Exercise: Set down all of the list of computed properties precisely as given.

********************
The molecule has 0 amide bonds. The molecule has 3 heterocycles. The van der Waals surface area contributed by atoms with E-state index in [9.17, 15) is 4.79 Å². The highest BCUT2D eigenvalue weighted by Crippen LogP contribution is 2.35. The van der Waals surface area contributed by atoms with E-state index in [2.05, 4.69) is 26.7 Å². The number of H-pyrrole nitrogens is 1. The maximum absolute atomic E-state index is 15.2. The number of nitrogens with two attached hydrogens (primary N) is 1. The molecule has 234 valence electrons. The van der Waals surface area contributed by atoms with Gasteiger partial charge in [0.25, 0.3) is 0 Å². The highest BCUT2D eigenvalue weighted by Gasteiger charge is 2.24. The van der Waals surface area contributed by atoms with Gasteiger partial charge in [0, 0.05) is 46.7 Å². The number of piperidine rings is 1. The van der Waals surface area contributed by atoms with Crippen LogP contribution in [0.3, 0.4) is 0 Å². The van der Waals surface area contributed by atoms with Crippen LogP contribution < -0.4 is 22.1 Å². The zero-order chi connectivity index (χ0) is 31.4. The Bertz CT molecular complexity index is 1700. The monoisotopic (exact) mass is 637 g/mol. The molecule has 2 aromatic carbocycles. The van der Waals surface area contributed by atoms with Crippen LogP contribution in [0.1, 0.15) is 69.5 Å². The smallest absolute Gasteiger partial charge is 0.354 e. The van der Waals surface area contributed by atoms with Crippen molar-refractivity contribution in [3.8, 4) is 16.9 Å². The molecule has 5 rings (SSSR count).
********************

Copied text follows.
The molecule has 0 amide bonds. The molecule has 3 heterocycles. The van der Waals surface area contributed by atoms with E-state index in [9.17, 15) is 4.79 Å². The highest BCUT2D eigenvalue weighted by Crippen LogP contribution is 2.35. The van der Waals surface area contributed by atoms with E-state index in [2.05, 4.69) is 26.7 Å². The number of H-pyrrole nitrogens is 1. The maximum absolute atomic E-state index is 15.2. The number of nitrogens with two attached hydrogens (primary N) is 1. The molecule has 234 valence electrons. The van der Waals surface area contributed by atoms with Gasteiger partial charge in [0.25, 0.3) is 0 Å². The highest BCUT2D eigenvalue weighted by Gasteiger charge is 2.24. The van der Waals surface area contributed by atoms with Gasteiger partial charge in [0, 0.05) is 46.7 Å². The number of piperidine rings is 1. The van der Waals surface area contributed by atoms with Crippen LogP contribution in [0.3, 0.4) is 0 Å². The van der Waals surface area contributed by atoms with Crippen LogP contribution < -0.4 is 22.1 Å². The zero-order chi connectivity index (χ0) is 31.4. The Bertz CT molecular complexity index is 1700. The monoisotopic (exact) mass is 637 g/mol. The molecule has 2 aromatic carbocycles. The van der Waals surface area contributed by atoms with Crippen LogP contribution in [0.1, 0.15) is 69.5 Å². The smallest absolute Gasteiger partial charge is 0.354 e. The van der Waals surface area contributed by atoms with Crippen molar-refractivity contribution in [3.8, 4) is 16.9 Å². The molecule has 5 rings (SSSR count).